The shape of a link is determined by five properties - source, target, vertices, router and connector.

Source and Target

The source and target properties have to be provided when creating a Link. Either a Point can be provided (with x and y properties) or a Cell (Element or Link, either directly or via an id property).

link.source(new g.Point(100, 100));
link.source({ x: 100, y: 100 });

link.source(rect);
link.source({ id: rect.id });
link.source(link2);
link.source({ id: link2.id });

If the end is specified as a Cell, a specific subelement on that cell may be identified for use as the link end. The selector property allows specifying the subelement with a selector string, while the magnet property uses magnet id, and the port property (on Elements only) uses the port id.

link.source(rect, {
    selector: 'connectorSquare'
});
link.source(link2, {
    selector: 'midPointCircle'
});

In any case, we need to obtain a single point from the object provided to the source/target property. That point is found according to additional properties provided to the function. The accepted modifier properties depend on the class of the provided object:

The connectionStrategy paper option is also relevant to mention in this context. It determines what happens to the link end when it is modified due to specific kinds of user interaction.

Anchor

If the link end (source/target) is an Element (or a subelement/magnet of a Link – but not a Link itself), the precise position of the link end's anchor may be specified by the anchor property. Every link has two anchors; one at the source end and one at the target end.

A link end anchor is a point inside a given (sub)element that the link path wants to connect to at that source/target end - if it were not obstructed by the body of the element itself (it is the role of connectionPoints to then take the obstructing end element itself into account). Alongside link vertices, source and target anchors determine the basic link path. Then, it is the job of connectionPoints, routers, and connectors to modify that path to make it look good.

The anchor functions reference the end element to find the anchor point - e.g. the center of the end element, or its top-right corner. Notably, anchor functions also allow you to offset found anchor points by a custom distance in both dimensions from the standard position (e.g. 10 pixels to the right and 20 pixels below the center of an end element). Several pre-made anchors are provided inside the JointJS library in the joint.anchors namespace.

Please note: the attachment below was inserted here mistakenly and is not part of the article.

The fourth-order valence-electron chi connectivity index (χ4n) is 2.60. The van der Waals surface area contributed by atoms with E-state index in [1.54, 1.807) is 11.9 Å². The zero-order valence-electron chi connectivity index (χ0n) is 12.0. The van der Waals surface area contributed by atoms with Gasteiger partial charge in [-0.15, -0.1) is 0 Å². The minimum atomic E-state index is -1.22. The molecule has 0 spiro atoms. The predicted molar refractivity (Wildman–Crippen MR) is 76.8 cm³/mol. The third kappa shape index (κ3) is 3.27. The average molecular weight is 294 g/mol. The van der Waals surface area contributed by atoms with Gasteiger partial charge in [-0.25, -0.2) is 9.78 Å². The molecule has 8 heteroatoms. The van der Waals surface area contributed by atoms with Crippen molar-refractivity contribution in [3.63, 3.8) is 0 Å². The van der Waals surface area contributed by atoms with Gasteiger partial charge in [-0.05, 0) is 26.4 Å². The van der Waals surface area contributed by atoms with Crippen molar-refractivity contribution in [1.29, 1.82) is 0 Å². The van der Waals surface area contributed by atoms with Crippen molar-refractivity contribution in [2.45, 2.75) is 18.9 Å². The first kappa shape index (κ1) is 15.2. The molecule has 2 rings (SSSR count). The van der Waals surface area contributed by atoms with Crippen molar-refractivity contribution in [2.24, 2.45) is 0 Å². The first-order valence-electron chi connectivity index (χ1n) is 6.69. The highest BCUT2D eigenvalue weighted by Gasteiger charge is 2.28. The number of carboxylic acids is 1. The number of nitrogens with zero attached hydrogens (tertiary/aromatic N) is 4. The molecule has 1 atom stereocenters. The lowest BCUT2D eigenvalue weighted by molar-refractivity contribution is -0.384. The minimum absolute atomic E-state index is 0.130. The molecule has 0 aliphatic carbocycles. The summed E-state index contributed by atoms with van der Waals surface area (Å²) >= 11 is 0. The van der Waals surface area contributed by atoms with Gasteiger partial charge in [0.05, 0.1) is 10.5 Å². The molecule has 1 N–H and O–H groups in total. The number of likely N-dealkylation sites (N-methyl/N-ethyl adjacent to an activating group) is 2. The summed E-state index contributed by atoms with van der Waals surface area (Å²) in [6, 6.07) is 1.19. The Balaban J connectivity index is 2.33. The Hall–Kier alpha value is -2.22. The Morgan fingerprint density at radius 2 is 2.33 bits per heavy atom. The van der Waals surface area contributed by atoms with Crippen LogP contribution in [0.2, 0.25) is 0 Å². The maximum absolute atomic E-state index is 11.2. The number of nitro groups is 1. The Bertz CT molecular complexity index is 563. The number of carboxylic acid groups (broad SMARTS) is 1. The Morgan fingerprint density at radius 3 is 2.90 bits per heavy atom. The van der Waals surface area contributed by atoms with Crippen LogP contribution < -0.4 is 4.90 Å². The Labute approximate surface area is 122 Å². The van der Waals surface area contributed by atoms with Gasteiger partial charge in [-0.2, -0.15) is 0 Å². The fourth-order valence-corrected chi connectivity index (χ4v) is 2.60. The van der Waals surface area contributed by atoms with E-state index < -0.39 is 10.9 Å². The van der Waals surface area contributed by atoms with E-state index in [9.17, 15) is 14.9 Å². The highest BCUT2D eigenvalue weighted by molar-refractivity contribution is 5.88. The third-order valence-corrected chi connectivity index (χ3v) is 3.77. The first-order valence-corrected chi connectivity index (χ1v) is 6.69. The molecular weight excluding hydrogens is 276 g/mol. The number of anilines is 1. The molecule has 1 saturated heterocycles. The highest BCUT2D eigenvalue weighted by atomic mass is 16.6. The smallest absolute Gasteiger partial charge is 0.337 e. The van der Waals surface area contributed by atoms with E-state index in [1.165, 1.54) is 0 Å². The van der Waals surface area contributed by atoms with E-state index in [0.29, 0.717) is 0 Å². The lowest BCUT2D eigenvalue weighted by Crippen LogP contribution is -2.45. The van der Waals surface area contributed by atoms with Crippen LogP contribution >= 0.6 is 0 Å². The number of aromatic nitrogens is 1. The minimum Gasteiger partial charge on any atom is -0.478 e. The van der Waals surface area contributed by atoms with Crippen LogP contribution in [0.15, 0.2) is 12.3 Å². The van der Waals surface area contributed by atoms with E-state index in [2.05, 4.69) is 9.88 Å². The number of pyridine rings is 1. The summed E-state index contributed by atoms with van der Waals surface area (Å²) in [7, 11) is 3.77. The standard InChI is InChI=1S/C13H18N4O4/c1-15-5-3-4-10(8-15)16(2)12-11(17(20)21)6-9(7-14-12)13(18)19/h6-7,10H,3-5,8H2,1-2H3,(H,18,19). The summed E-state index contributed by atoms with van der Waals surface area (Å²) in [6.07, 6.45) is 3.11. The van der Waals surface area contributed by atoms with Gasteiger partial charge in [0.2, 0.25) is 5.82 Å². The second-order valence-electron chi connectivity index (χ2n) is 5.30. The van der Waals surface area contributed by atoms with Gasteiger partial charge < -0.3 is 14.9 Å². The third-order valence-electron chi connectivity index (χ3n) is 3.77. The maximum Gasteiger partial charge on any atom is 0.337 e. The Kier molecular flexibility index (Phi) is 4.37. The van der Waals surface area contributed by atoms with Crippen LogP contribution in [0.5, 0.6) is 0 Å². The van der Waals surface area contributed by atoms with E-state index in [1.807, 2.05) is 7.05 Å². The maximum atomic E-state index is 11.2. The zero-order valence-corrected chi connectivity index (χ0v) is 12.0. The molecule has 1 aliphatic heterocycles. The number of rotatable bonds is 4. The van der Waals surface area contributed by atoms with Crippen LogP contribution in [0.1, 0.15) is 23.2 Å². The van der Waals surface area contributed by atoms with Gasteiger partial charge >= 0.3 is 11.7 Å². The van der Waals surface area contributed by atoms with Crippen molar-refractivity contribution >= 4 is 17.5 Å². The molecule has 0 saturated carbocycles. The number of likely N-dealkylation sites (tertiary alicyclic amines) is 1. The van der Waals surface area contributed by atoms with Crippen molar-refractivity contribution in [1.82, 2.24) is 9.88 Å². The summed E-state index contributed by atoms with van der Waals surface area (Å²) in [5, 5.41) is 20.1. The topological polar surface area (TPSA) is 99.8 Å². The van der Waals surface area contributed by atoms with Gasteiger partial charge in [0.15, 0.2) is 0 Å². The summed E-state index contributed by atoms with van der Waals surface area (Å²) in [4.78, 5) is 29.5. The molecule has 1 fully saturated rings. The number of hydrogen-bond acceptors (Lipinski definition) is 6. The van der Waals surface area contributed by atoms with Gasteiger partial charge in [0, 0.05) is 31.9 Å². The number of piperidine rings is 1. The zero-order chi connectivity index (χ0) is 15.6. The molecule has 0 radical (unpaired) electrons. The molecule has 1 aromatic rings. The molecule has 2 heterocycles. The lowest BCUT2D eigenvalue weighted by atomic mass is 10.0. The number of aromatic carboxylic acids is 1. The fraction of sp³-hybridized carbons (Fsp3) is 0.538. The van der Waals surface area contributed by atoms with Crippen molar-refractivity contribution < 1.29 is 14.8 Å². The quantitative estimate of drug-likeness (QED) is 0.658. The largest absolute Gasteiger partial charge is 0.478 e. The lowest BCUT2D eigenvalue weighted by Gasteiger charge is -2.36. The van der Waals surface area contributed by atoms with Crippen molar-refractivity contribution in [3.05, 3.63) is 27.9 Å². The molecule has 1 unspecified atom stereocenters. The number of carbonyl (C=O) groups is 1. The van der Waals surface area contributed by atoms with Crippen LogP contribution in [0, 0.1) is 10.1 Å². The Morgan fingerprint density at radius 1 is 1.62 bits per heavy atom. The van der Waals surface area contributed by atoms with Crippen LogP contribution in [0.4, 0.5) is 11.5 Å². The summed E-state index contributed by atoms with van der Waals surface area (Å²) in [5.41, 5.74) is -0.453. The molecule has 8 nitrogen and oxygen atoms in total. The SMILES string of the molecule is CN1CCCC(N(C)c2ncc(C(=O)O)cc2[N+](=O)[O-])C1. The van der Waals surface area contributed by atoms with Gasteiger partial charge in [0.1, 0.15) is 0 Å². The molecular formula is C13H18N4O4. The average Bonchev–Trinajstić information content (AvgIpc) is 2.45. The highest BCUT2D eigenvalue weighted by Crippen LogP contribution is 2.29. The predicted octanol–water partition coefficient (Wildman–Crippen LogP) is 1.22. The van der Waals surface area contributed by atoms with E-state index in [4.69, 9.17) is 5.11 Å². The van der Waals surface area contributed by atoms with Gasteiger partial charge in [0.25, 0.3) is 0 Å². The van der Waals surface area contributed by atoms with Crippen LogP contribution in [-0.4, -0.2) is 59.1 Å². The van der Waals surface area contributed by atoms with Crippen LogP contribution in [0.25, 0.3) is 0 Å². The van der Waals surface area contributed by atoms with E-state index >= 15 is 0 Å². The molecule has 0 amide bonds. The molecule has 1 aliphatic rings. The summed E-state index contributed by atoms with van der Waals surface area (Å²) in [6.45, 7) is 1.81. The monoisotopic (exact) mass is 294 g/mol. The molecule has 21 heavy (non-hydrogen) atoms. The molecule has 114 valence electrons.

link.source(rect, {
    anchor: {
        name: 'bottomLeft',
        args: {
            dx: 20,
            dy: -10
        }
    }
});

If an anchor function is not provided, the defaultAnchor paper option is used instead. The joint.anchors.center function is used by default.

Link Anchor

If the link end (source/target) is a Link (not an Element or a Link subelement/magnet), the precise position of the link end's anchor may be specified by the linkAnchor property. If a link anchor method is used, no connectionPoints are applied.

A link end link anchor is a point on another link that this link's path wants to connect to at that source/target end. Alongside link vertices, source and target anchors determine the basic link path.

The link anchor functions reference the end link to find the anchor point - e.g. a point at a given ratio from the start, or the closest point. Several pre-made linkAnchors are provided inside the JointJS library in the joint.linkAnchors namespace.

link.source(link2, {
    linkAnchor: {
        name: 'connectionRatio',
        args: {
            ratio: 0.25
        }
    }
});

If a link anchor function is not provided, the defaultLinkAnchor paper option is used instead. The joint.linkAnchors.connectionRatio function with a value of 0.5 is used by default (i.e. the anchor is placed at the midpoint of a Link by default).

Connection Point

The link end's connection point may be specified by the connectionPoint property. Every link has two connection points; one at the source end and one at the target end.